I've been watching interviews at the latest James Beard awards at Lincoln Center in New York City. Or more accurately on the "red carpet" before the awards. If you're not aware, the James Beard awards are the equivalent to the "Oscars" in the movie industry. Celebrating every thing from chefs, authors, designers and restaurateurs. The thing that struck me was the apparent high level of snobbery associated with these awards. The chefs and restaurateurs interviewed come across as some of the most arrogant bunch of fat cats I've ever seen. The theme for the evening seemed to be who can act the humblest. Most of the interviewees were very wealthy restaurant owners or celebrity chefs. Most from New York. I was especially taken by the comments of the gray haired Italian dude who was sweating like a pig. When asked about the state of Italian food in the United States he said it had a long way to go. Seeing the surprised look on the interviewers face the damp Italian guy says it may be OK in New York or L.A. but in between it's a "desert". My guess is this guy has never been close to "fly over country" and couldn't find his ass with a mirror. What an arrogant prick! I often complain about Italian restaurants but to make a blanket statement like that shows the attitude of the James Beard awards and the people who select the winners. They are so out of touch with 98% of the industry and America. I think James Beard would be embarrassed at what these awards have come to represent. Snobs voting for snobs.
Would I want a James Beard award? Of course but it will never happen. Just as 99.9% of chefs in America will never have a shot. Whether or not I'm capable is questionable but the big reasons have been discussed in a previous post. I'm here to serve my customers. I serve what I think my customers want. I'm also tucked away in Caledonia Wisconsin. Not exactly a media hot bed. The same goes for most of my colleagues across this country. We are satisfied with what we do. We are satisfied with making our customers happy. We are satisfied to make a comfortable living for ourselves and our employees. THAT is what the restaurant business is about. It's not about red carpets.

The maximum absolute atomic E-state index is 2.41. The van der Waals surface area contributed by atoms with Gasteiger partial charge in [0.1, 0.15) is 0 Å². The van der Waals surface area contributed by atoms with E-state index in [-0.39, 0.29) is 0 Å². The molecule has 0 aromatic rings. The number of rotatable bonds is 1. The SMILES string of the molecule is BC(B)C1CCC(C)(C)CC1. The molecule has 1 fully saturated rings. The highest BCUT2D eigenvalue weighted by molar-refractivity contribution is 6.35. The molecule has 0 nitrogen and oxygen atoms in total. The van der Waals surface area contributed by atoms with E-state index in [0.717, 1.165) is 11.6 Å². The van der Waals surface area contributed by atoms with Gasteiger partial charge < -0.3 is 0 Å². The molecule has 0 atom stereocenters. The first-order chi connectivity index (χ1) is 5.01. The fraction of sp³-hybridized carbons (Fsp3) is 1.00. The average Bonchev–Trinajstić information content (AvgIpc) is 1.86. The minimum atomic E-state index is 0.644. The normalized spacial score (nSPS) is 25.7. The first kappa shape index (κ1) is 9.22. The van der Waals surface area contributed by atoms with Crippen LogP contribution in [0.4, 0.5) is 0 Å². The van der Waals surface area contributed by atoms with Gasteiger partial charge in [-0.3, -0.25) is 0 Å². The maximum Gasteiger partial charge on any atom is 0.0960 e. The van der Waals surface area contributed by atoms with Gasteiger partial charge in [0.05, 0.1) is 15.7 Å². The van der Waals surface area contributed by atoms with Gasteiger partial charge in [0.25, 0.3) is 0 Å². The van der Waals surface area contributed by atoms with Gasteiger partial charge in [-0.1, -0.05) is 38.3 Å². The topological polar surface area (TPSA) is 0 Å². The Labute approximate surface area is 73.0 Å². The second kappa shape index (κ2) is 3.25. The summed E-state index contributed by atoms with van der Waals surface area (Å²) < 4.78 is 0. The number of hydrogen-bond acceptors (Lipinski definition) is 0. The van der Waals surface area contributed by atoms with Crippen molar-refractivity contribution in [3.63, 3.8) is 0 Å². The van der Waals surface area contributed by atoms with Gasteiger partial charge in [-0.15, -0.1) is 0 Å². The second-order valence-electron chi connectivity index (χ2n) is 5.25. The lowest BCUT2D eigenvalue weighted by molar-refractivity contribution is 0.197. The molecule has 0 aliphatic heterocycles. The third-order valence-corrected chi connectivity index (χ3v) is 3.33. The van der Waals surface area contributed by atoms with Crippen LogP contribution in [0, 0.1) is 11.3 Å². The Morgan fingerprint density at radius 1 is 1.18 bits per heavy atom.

I would like to mention a bright spot in the awards. It is every chef's dream to have that medal with the red ribbon placed around their neck. Adam Seigal's dream was fulfilled when he won the coveted award for Best Chef, Midwest. To Adam I say congratulations! It's nice to see a local chef win and it's even nicer to see someone who serves "real" food win. I have a small connection to Lake Park Bistro where Adam is the Executive Chef. My daughter is a food server there and her best friend, who had worked for me for two years, is a line cook. (I'm proud to say I've prepared him well) We also enjoy the restaurant and traveled to New York earlier in the year to attend a dinner prepared there by Chef Seigal. So I'm familiar with the Chef's style and the Bartolotta organization for whom he works. Chef Seigal serves "real" food with "real" ingredients using tried and true preparation methods. These days the trend in the high end restaurants is to serve multiple course "tasting" menus consisting of five, seven, 14 or even 21 courses of little "bites". Also common amongst these menus is something called "molecular gastronomy" who's practitioners are becoming more and more prevalent among James Beard award winners. This style of "cooking" uses unconventional ingredients and preparation methods, ie: liquid nitrogen, xanthan gum, and others that I have no clue about. The presentation of these plates are often contrived and bizarre. I call it "cooking with smoke and mirrors". Almost like a magic show. The preponderance of these "restaurants" are located in big media centers and get alot of attention. They also cater to foodies who continue to demand something new and different. It is also these foodies who nominate and select the James Beard Award winners. So it is with satisfaction that a chef who still believes in "real" good food won the award.
By the way, what I want to know is, what is the state of American food in Italy?